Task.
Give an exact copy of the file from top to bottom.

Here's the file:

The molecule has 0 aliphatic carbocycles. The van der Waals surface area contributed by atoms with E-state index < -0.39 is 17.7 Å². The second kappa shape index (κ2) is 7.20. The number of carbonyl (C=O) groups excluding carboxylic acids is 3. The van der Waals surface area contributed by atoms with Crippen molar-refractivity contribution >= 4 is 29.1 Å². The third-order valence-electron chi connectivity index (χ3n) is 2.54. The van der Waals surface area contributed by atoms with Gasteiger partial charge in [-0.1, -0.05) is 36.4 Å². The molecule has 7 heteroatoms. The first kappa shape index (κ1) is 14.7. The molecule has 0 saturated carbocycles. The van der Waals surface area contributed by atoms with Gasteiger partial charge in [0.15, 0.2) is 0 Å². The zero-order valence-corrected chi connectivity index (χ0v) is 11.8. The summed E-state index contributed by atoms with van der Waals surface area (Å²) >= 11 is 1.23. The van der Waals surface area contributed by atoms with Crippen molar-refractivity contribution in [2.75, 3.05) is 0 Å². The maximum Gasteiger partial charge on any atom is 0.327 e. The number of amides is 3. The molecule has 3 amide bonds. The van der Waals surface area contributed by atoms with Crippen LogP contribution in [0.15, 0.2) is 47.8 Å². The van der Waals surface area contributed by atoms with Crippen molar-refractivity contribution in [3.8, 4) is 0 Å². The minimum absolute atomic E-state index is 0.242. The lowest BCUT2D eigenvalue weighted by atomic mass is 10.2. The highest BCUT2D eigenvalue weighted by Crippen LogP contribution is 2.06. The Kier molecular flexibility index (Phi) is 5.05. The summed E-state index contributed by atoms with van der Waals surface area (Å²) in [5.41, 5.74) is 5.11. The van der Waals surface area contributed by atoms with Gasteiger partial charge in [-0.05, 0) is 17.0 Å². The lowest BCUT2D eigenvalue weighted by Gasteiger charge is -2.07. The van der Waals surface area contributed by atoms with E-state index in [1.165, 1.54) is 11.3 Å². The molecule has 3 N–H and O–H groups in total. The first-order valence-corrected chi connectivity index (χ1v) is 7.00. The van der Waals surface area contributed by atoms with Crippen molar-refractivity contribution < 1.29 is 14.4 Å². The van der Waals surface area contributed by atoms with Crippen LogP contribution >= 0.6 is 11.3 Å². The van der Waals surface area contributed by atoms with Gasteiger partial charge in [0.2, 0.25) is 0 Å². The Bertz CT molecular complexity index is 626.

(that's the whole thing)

The molecule has 0 aliphatic carbocycles. The van der Waals surface area contributed by atoms with E-state index < -0.39 is 17.7 Å². The second kappa shape index (κ2) is 7.20. The number of carbonyl (C=O) groups excluding carboxylic acids is 3. The van der Waals surface area contributed by atoms with Crippen molar-refractivity contribution >= 4 is 29.1 Å². The third-order valence-electron chi connectivity index (χ3n) is 2.54. The van der Waals surface area contributed by atoms with Gasteiger partial charge in [-0.1, -0.05) is 36.4 Å². The molecule has 7 heteroatoms. The first kappa shape index (κ1) is 14.7. The molecule has 0 saturated carbocycles. The van der Waals surface area contributed by atoms with Gasteiger partial charge in [0.15, 0.2) is 0 Å². The zero-order valence-corrected chi connectivity index (χ0v) is 11.8. The summed E-state index contributed by atoms with van der Waals surface area (Å²) >= 11 is 1.23. The van der Waals surface area contributed by atoms with Crippen molar-refractivity contribution in [2.75, 3.05) is 0 Å². The maximum Gasteiger partial charge on any atom is 0.327 e. The number of amides is 3. The molecule has 3 amide bonds. The van der Waals surface area contributed by atoms with Crippen LogP contribution in [0.15, 0.2) is 47.8 Å². The van der Waals surface area contributed by atoms with Crippen molar-refractivity contribution in [3.8, 4) is 0 Å². The minimum absolute atomic E-state index is 0.242. The lowest BCUT2D eigenvalue weighted by atomic mass is 10.2. The highest BCUT2D eigenvalue weighted by Crippen LogP contribution is 2.06. The Kier molecular flexibility index (Phi) is 5.05. The summed E-state index contributed by atoms with van der Waals surface area (Å²) in [5.41, 5.74) is 5.11. The van der Waals surface area contributed by atoms with Gasteiger partial charge in [-0.05, 0) is 17.0 Å². The lowest BCUT2D eigenvalue weighted by Gasteiger charge is -2.07. The van der Waals surface area contributed by atoms with E-state index in [1.165, 1.54) is 11.3 Å². The molecule has 3 N–H and O–H groups in total. The first-order valence-corrected chi connectivity index (χ1v) is 7.00. The van der Waals surface area contributed by atoms with Crippen molar-refractivity contribution < 1.29 is 14.4 Å². The van der Waals surface area contributed by atoms with Crippen LogP contribution >= 0.6 is 11.3 Å². The van der Waals surface area contributed by atoms with Gasteiger partial charge in [0.2, 0.25) is 0 Å². The Bertz CT molecular complexity index is 626.